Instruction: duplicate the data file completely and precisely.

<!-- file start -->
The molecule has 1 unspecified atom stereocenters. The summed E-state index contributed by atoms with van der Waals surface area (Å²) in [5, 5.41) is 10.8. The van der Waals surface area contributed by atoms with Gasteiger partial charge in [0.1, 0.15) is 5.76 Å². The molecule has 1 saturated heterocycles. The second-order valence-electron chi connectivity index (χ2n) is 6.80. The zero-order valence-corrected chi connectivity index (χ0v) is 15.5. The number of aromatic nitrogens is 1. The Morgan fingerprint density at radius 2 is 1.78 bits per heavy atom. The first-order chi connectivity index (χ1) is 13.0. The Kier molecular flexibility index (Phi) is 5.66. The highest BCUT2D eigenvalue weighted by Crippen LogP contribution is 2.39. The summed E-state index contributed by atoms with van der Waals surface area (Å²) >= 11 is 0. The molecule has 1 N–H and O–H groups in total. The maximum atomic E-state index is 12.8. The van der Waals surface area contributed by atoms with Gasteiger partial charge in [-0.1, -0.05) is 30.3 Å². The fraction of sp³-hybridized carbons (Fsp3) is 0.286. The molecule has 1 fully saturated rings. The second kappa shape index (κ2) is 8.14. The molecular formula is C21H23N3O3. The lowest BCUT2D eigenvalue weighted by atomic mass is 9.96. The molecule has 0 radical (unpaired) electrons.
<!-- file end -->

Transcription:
The molecule has 1 unspecified atom stereocenters. The summed E-state index contributed by atoms with van der Waals surface area (Å²) in [5, 5.41) is 10.8. The van der Waals surface area contributed by atoms with Gasteiger partial charge in [0.1, 0.15) is 5.76 Å². The molecule has 1 saturated heterocycles. The second-order valence-electron chi connectivity index (χ2n) is 6.80. The zero-order valence-corrected chi connectivity index (χ0v) is 15.5. The number of aromatic nitrogens is 1. The Morgan fingerprint density at radius 2 is 1.78 bits per heavy atom. The first-order chi connectivity index (χ1) is 13.0. The Kier molecular flexibility index (Phi) is 5.66. The highest BCUT2D eigenvalue weighted by Crippen LogP contribution is 2.39. The summed E-state index contributed by atoms with van der Waals surface area (Å²) >= 11 is 0. The molecule has 1 N–H and O–H groups in total. The maximum atomic E-state index is 12.8. The van der Waals surface area contributed by atoms with Gasteiger partial charge in [-0.1, -0.05) is 30.3 Å². The fraction of sp³-hybridized carbons (Fsp3) is 0.286. The molecule has 1 fully saturated rings. The second kappa shape index (κ2) is 8.14. The molecular formula is C21H23N3O3. The lowest BCUT2D eigenvalue weighted by atomic mass is 9.96. The molecule has 0 radical (unpaired) electrons.